Intelligent CXO Issue 14 - Page 53

INTELLIGENT SECTION

FINANCE SALES & MARKETING HR SOLUTIONS EMPLOYEE ENGAGEMENT

Research highlights shortfalls in employee training

In its recent whitepaper report – Are we trained for work ? – research by enterprise LMS provider , Digits , revealed that many organisations may not be providing enough – or the right types of – regular training to their staff .

According to the findings , based on a poll of 1,001 British workers , onboarding or induction training for new starters has reportedly only been offered to around a quarter of employees ( 25 % of senior and middle managers and 23 % of nonmanagerial staff ).
While training in soft skills , such as teamwork , adaptability , flexibility , time management and problem-solving , has only been offered to under a third ( 29 %).
Looking at the survey results by organisational role , there appears to be a clear connection between seniority levels and the availability of training . People occupying senior management positions are the most likely to receive training relating to their professional development , such as technical skills ( offered to 49 %), digital skills ( 38 %), communication ( 36 %), upskilling ( 30 %) and reskilling ( 18 %).
Middle managers are the most likely to have been offered training related to their position within an organisation , such as management ( offered to 48 % of this group ), diversity and inclusion ( 34 %), mentoring ( 32 %) and compliance ( 30 %).
Non-managerial staff are the most likely to be required to complete mandatory training instigated by their employers . They are also the most likely to have been offered health and safety training ( 61 % compared to 44 % of senior managers and 50 % of middle managers ), although providing health and safety information and training is a legal requirement for all UK employers . Conversely , non-managerial staff are among the least likely employees to be offered digital skills ( 27 %) or reskilling ( 14 %) – both could help them acquire new skills and progress in their careers .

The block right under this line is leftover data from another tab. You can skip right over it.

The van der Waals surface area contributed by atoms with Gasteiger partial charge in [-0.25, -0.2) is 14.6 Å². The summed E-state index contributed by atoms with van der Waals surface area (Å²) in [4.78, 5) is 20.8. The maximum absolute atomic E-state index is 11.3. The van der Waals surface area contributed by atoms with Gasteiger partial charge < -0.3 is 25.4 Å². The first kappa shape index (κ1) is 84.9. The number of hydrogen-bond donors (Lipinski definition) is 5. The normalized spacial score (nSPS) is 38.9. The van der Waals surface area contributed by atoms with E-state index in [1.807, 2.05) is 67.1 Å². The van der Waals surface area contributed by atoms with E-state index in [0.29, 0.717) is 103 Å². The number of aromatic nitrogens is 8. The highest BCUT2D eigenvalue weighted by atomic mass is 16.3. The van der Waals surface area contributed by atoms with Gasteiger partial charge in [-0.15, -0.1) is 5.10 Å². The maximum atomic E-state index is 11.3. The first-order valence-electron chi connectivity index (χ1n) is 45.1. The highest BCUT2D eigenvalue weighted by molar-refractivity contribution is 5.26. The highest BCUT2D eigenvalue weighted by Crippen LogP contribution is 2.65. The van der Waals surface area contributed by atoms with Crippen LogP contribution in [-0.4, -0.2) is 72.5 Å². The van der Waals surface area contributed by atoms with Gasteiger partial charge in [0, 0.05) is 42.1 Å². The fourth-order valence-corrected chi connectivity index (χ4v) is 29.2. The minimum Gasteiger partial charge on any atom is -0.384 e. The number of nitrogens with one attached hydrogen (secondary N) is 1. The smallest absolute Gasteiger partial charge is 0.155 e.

Access to training varies by industry
It ' s not just employers who influence the type of training that employees are likely to receive – the industry they work in has a big impact too . For example ,
NON-MANAGERIAL STAFF ARE AMONG THE LEAST LIKELY EMPLOYEES TO BE OFFERED DIGITAL SKILLS ( 27 %) OR RESKILLING ( 14 %). people working in healthcare and social assistance are more likely to be offered soft skills training than those working in IT and software ( offered to 33 % and 25 % of employees in those industries respectively ). While people working in hospitality and food services are more likely to be offered digital skills than retail workers ( 32 % compared to 22 %).
Upskilling and reskilling employees is one of the best ways that employers can fill any skills gaps to help future-proof their organisation . It appears that many industries , however , aren ’ t prioritising either yet . People working in retail , government and public administration and shipping and distribution are , statistically , the most likely to have access to upskilling training ( offered to 38 %, 37 % and 36 % of employees in those industries respectively ).
While workers in hospitality and food services and construction are the most likely to have access to reskilling training ( 21 % and 20 % respectively ). x
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